REVIEW: The Domestic Revolution : How the Introduction of Coal into Victorian Homes Changed Everything by Ruth Goodman
“The queen of living history” (Lucy Worsley) returns with an immersive account of how English women sparked a worldwide revolution—from their own kitchens.
No single invention epitomizes the Victorian era more than the black cast-iron range. Aware that the twenty-first-century has reduced it to a quaint relic, Ruth Goodman was determined to prove that the hot coal stove provided so much more than morning tea: it might even have kick-started the Industrial Revolution. Wielding the wit and passion seen in How to Be a Victorian, Goodman traces the tectonic shift from wood to coal in the mid-sixteenth century—from sooty trials and errors during the reign of Queen Elizabeth I to the totally smog-clouded reign of Queen Victoria. A pattern of innovation emerges as the women stoking these fires also stoked new global industries: from better soap to clean smudges to new ingredients for cooking. Laced with uproarious anecdotes of Goodman’s own experience managing a coal-fired household, this fascinating book shines a hot light on the power of domestic necessity.
When I saw that Ruth Goodman had a new novel coming out, I squeed and requested it. I’ll be honest and admit that it was hard to get into for the first 100 pages – being that it wasn’t quite what I was expecting (from the blurb and Victorian stove cover) and also to the degree of detail. Yes, it was interesting information but maybe a bit too much.
That being said, I did learn some fascinating bits of knowledge such as the origin of the phrase “by hook or by crook” to describe means that commoners (I also learned where this term came from) could remove deadwood to use (by means other than using a blade to chop/cut it up). Ditto information about how gathering peat lead to eventual Norfolk broads as well as about coppicing and wood pastures.
Goodman has a wealth of fascinating knowledge of and experience with historical cooking and how to manage open fires. How drafts from doors can mess with you. Whether chimneys were needed. Never having cooked over an open flame, I admit to total ignorance of how differences in types of wood, sizes of billets and other standard sized pieces of wood, peat, or dung can affect cooking times and heat.
Then finally we get to how coal began changing England – shipping, training of men in seaman skills for these ships, need for and introduction of new fire accouterments and household furniture to get you up away from drafts due to the coal on a grate pulling air across the floor. Shifting from open central, wood fires changed the sizes of rooms and finally allowed expansion upwards to higher floors, separating families into individual rooms instead of everyone in the same room that’s being heated. Plus the introduction and expansion of use of chimneys in common homes as opposed to only “show piece chimneys” in the grand houses and palaces. Changes in land management led to fen drainage, loss of hedgerows, wood pastures, and coppices.
The need for better iron pots and pans to cook over coal led to innovations in the production of cheaper iron in England that eventually “fueled” (pun intended) the Industrial Revolution. Coal required a complete change in how things were cooked as managing and maneuvering these pots and pans as well as controlling the heat was totally different when using that fuel compared to a wood fire. British cookery began to diverge from European cookery based on these different needs for coal vs wood.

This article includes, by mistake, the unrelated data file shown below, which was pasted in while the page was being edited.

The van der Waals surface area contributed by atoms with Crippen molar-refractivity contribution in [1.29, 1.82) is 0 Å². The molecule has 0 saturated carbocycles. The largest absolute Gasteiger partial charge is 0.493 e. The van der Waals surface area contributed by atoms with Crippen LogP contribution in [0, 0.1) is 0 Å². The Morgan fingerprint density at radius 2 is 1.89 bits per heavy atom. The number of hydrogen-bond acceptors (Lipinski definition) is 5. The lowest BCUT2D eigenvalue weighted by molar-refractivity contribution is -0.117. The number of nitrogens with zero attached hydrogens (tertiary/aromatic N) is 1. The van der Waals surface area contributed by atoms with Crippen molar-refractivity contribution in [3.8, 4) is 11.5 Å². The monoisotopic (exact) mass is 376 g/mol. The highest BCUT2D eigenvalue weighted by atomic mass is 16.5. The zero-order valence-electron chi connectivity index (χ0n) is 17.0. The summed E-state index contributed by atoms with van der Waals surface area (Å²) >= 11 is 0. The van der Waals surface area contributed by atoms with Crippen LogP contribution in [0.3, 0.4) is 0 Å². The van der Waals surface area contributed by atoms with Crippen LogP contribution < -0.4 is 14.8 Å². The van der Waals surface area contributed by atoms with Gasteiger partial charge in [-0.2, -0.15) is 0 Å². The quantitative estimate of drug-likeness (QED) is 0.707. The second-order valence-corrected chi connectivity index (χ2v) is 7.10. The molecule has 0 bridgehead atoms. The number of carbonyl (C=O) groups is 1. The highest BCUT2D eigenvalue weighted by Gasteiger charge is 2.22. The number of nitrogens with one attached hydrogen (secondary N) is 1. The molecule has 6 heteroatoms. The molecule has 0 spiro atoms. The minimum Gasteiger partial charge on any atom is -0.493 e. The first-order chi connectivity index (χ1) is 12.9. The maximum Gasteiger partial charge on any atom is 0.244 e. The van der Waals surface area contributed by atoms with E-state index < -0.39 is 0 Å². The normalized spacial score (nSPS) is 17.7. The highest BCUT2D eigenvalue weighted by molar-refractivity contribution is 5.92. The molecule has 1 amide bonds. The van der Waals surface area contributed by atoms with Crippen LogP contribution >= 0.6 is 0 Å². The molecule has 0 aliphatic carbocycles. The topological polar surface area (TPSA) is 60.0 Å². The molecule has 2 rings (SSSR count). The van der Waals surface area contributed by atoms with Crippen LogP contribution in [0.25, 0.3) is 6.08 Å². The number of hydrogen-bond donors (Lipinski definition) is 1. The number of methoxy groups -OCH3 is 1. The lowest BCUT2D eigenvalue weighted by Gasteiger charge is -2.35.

This then was the cuisine of coal: boiled or steamed puddings both sweet and savoury, roast meats which are in fact baked meats served with ‘roast’ potatoes and all the trimmings, Victoria sponge cakes and hot buttered toast with jam. It is a familiar menu, a nostalgic, romantic and old-fashioned form of cookery for which Britain is known around the globe.
Not only cooking changed with coal but also cleaning. No longer was wood ash available to keep things tidy. Dry ash is easily swept up, wet ash is a cleaning agent itself, smutty coal ash is a sticky mess needing soap, hot water, and a lot of elbow grease to remove. Textile wall hangings transitioned to wallpaper and interior painting replaced plain wooden walls. Using soap also became a symbol of virtuousness, social status and aspirations which was spread across the British Empire. Eventually in the late nineteenth century some truly horrific and racist advertisements were produced to exhort more British to use soap and thus set themselves apart as morally and racially superior people.
While we look back on all these changes, with her expertise in historical (wood) cookery, Goodman is in a unique position to explain the transitions from what had been known and used for millennia to what was standard in Britain until the mid 20th century plus discuss attitudes that carry through to today. While I was only expecting the book to cover the introduction and changes due to the adoption of coal, it actually makes sense for Goodman to give a thorough grounding in what was used and how it was used before the switch in order to see how massive the change actually was. B-
The domestic matters. It is the base unit upon which all else is built. The history of the domestic is the history of everything: how ordinary people choose to lead their lives dictates the future of mankind. Your heating and washing-up habits don’t simply use a few resources or add a touch of pollution. Nor do they merely favour some industries over others. They also create a mindset that will touch future generations and shape their decisions. The domestic past charts how we have changed the world before. The domestic present has the power to change it right now.